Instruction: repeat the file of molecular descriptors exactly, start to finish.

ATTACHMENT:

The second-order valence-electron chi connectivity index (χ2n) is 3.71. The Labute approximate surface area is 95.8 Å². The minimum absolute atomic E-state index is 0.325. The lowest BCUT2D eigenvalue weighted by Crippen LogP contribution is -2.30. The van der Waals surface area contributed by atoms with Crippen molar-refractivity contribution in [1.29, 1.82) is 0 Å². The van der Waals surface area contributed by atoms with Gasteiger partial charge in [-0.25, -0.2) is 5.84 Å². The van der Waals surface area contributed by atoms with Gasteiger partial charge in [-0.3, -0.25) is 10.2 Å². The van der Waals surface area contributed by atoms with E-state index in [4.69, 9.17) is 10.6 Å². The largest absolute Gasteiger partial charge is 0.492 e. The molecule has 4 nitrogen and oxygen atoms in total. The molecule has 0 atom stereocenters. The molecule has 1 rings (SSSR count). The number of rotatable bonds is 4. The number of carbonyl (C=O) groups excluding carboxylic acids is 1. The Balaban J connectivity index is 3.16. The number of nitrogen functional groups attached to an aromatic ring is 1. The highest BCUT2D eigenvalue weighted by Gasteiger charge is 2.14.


The second-order valence-electron chi connectivity index (χ2n) is 3.71. The Labute approximate surface area is 95.8 Å². The minimum absolute atomic E-state index is 0.325. The lowest BCUT2D eigenvalue weighted by Crippen LogP contribution is -2.30. The van der Waals surface area contributed by atoms with Crippen molar-refractivity contribution in [1.29, 1.82) is 0 Å². The van der Waals surface area contributed by atoms with Gasteiger partial charge in [-0.25, -0.2) is 5.84 Å². The van der Waals surface area contributed by atoms with Gasteiger partial charge in [-0.3, -0.25) is 10.2 Å². The van der Waals surface area contributed by atoms with E-state index in [4.69, 9.17) is 10.6 Å². The largest absolute Gasteiger partial charge is 0.492 e. The molecule has 4 nitrogen and oxygen atoms in total. The molecule has 0 atom stereocenters. The molecule has 1 rings (SSSR count). The number of rotatable bonds is 4. The number of carbonyl (C=O) groups excluding carboxylic acids is 1. The Balaban J connectivity index is 3.16. The number of nitrogen functional groups attached to an aromatic ring is 1. The highest BCUT2D eigenvalue weighted by Gasteiger charge is 2.14.